A popular scam that started on WhatsApp has resurfaced and is now being used to target parents over text messages.
The scammers behind the "Hi Mum" and "Hi Dad" WhatsApp scam that began in the UK are now using text messages to target new victims according to a report from the DailyMail (opens in new tab).
The scam itself preys on parents whose children are heading back to school or are adults living on their own. It begins with a text message from a new number that reads either "Hi Mum" or "Hi Dad" depending on the recipient. From there, the scammers impersonating a parent’s child go on to say that they lost their phone and need some money.
Although this scam began on WhatsApp back in June, Chris Ainsley, head of fraud risk management at Santander UK, has brought to light the fact that it’s making the rounds again but this time over SMS.
This popular scam could come to the US
In the UK, victims of the Hi Mum/Hi Dad scam have already lost thousands with 1,235 reports made to the fraud and cybercrime center Action Fraud (opens in new tab).
Besides saying their phone was lost or damaged, the scammers may also claim they need money urgently to pay a bill. Surprisingly, some of the Hi Mum/Hi Dad scammers have actually requested money from the same victim on multiple occasions until they realized they’ve been scammed.
What makes this scam so successful is its believability. Parents of college students and young adults know that kids often get into financial trouble and come running to mommy or daddy to bail them out of a jam. At the same time, young people have a reputation for being careless with their smartphones despite the fact that they can’t seem to look away from them.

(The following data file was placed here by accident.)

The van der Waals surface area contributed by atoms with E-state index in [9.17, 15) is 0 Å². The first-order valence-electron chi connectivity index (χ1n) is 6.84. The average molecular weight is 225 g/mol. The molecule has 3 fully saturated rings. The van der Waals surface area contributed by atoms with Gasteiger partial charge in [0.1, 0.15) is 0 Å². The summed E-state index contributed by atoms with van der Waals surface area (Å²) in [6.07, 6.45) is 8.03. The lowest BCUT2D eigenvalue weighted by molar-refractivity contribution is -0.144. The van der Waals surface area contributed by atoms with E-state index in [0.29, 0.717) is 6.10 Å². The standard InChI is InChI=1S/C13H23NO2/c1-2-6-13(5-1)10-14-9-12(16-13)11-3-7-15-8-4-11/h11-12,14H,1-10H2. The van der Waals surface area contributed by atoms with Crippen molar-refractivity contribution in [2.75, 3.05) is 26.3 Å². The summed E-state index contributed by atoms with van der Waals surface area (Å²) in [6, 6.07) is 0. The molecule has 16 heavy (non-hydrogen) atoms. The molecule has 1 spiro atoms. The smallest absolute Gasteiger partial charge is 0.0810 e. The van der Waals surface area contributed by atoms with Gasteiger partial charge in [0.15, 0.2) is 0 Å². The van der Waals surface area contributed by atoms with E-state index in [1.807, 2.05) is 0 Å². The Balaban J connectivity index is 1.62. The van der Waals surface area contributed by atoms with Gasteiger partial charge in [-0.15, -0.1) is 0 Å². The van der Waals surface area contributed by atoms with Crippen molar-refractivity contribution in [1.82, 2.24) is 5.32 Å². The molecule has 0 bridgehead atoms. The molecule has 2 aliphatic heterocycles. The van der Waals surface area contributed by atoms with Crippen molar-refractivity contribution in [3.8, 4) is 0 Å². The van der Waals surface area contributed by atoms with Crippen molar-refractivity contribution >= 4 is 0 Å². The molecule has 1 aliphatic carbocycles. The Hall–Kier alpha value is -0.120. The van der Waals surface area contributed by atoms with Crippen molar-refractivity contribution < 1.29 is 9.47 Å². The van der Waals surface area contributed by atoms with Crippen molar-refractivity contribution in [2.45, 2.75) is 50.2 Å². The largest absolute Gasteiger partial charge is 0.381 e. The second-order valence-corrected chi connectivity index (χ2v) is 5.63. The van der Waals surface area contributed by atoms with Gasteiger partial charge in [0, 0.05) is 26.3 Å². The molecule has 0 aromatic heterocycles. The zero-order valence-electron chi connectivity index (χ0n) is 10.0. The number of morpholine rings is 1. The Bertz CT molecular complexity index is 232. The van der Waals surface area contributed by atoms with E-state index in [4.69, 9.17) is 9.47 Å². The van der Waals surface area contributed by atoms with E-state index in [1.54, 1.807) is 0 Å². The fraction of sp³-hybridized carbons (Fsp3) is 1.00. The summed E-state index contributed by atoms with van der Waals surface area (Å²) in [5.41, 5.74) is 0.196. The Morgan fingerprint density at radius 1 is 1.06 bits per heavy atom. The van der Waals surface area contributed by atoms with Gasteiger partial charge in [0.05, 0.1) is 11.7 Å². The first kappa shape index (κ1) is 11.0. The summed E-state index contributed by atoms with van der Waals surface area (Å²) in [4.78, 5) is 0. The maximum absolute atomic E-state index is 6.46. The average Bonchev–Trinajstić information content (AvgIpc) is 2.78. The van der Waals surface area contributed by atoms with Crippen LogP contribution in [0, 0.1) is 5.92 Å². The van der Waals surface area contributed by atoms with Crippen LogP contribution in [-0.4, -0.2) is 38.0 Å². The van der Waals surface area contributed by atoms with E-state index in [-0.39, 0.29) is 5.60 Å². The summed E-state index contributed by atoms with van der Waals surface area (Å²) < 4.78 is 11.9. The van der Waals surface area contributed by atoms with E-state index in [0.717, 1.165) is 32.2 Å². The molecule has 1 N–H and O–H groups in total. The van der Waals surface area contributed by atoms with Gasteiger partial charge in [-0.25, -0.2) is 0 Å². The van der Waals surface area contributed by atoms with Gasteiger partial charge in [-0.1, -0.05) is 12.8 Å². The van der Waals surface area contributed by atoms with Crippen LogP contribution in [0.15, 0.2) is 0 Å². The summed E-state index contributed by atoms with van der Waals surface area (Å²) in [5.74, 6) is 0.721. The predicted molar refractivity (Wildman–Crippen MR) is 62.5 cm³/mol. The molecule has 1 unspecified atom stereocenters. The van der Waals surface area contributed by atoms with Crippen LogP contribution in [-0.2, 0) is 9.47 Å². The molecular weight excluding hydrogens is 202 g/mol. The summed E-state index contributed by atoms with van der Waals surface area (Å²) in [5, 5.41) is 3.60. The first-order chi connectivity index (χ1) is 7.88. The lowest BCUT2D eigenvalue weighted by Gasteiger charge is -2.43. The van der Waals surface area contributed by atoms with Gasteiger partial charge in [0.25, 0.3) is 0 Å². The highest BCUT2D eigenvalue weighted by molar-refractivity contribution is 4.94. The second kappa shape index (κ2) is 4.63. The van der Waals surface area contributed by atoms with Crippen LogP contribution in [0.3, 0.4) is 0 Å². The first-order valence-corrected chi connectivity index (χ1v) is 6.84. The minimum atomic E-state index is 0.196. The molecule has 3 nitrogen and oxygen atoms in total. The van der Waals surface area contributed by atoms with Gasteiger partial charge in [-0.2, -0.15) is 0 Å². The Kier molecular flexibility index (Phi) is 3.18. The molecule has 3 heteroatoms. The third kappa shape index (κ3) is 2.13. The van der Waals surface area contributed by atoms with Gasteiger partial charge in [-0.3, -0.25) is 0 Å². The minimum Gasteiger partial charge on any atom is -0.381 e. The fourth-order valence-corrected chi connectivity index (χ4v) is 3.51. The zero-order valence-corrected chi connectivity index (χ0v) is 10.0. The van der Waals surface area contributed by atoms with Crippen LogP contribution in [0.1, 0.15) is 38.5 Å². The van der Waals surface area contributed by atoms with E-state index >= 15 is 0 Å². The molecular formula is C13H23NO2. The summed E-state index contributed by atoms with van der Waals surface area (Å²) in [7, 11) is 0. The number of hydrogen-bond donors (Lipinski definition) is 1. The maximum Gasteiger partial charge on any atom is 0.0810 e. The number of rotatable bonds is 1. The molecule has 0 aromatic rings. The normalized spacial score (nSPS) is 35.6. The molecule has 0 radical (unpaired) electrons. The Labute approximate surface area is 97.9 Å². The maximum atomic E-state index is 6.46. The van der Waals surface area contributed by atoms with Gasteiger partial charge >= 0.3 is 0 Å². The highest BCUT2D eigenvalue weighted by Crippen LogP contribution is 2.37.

For these reasons, the Hi Mum/Hi Dad scam could certainly make its way across the pond to the U.S. or even to other countries. This is why parents of older children should remain on the lookout for any texts from unknown numbers that claim to be from their kids.
How to spot the ‘Hi Mum’ or ‘Hi Dad’ scam
If you receive a text message from an unknown number claiming to be from your kids or another family member, the first thing you should do is stop and call them using the number listed in your contacts. If they don’t answer, then it may be worth calling the number from the text message but you should wait a bit as many young people rarely if ever answer their phones.
Just like cybercriminals do online, scammers trying to con you over the phone or via text will also try to instill a sense of urgency. If you feel rushed and let your emotions get the better of you, you’re more likely to give into their demands.
For those that do receive a Hi Mum, Hi Dad text message or even end up falling victim to the scam, remember that you should report all instances of fraud (opens in new tab) to the FTC so that others don’t end up facing a similar fate.